Height, build, and coloring are the easy and obvious aspects of physical description. But don’t stop there. God is in the details: the tattoo; the French manicure; the short upper lip; the one ear that’s slightly higher than the other. Big feet.

From this description, once clear in your head, you can imagine so much more of your protagonist’s inner life. A short, plump woman is going to have a tougher time becoming a ballerina. (Doesn’t mean that she won’t try, and there’s a story there.) And how might Cyrano de Bergerac’s life have been different had he had access to a good plastic surgeon? Much of what’s physical isn’t immediately visible. Allergies? The kind of hand-eye coordination that makes a good tennis player?

Don’t forget age. Not only is the appearance of a 25-year-old different from that of a 40-year-old or a 60-year-old, but their goals, hopes and fears are very different as well.

Online Course: 12 Weeks to a First Draft

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4. Have a Friend Read an Interim Draft

That may seem a tad obvious, because we all need feedback on our work. But there’s a crucial distinction here.

I strongly discourage writers from sharing their work with friends and family until it’s finished. Even the most well-meaning of those potential readers can’t give you much help, simply because they do know you too well. And even if they’re avid readers, unless they’re also writers and/or editors themselves, they can’t give you technical assistance, such as identifying lapses in point of view or (sadly, all too often) distinguishing between the correct use of “lie” and “lay.”

Rather, although they may not be conscious of it, these good people want to read your work because they’re curious about this “writing a novel” thing you’ve been talking about (and that they may have been thinking about, but haven’t yet tried).

They also want to see if you’ve based a character on them. This is a no-win situation. If they don’t see themselves, they’ll be disappointed. If they do, they’ll still be disappointed, because you won’t have described that character as the wise and generous mentor, or always-there-for-you pal they see themselves as, but rather as a cranky boss or a self-absorbed friend.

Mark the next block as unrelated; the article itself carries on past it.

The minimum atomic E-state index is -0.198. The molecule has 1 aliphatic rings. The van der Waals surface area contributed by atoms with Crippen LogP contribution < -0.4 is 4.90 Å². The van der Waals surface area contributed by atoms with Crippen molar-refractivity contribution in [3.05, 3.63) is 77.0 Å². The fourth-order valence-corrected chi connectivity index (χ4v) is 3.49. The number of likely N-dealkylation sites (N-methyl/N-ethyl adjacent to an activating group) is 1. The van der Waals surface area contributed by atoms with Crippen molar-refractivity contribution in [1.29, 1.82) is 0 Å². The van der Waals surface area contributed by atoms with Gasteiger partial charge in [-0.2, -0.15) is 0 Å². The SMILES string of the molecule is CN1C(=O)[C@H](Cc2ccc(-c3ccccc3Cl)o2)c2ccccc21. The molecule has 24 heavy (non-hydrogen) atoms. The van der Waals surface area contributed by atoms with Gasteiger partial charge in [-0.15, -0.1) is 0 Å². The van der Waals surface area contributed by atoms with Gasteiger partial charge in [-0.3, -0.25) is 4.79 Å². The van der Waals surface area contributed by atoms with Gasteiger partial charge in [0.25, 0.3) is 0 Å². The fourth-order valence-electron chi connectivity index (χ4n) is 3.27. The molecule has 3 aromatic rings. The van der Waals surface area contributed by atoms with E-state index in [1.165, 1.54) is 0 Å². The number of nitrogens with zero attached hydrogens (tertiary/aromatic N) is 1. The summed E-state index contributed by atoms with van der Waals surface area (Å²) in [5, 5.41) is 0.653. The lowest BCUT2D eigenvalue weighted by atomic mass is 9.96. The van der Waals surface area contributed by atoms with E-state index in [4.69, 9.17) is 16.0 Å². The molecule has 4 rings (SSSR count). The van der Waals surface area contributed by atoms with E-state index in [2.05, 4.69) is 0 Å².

Having said all that, if you want feedback on this one aspect of your work—that you’ve created a protagonist who is nothing like you—show a draft to someone who knows you and say, “I only want feedback on whether my main character is different from me.” Or be a little disingenuous and say, “I based this character on myself,” and see what their response is. I do know a few writers who say that their partners are their most astute and reliable critics. So, no hate mail on this issue, please.

I’ve thrown a lot of ideas at you. You don’t need to use them all. Use what’s helpful; ignore the rest. Which is a good rule to follow regarding anything you read on the craft of writing.

If I do say so myself.

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Donna Levin is the author of There’s More Than One Way Home, a best-selling “autism lit” novel that Booklist gave a starred review, California Street and Extraordinary Means, as well as two non-fiction writing advice books. She taught fiction writing for two decades, most notably at the University of California Extension at Berkeley. Donna has also been a frequent guest at writers’ conferences, including the San Francisco Writers’ Conference and the Squaw Valley Community of Writers. For many years she was a freelance book reviewer for the San Francisco Chronicle and a columnist for the San Francisco Independent. Donna’s work is included in Boston University’s 20th Century Archives and in the California State Library’s collection of California novels. She lives in San Francisco. Find her books on Amazon,Barnes & Noble and IndieBound.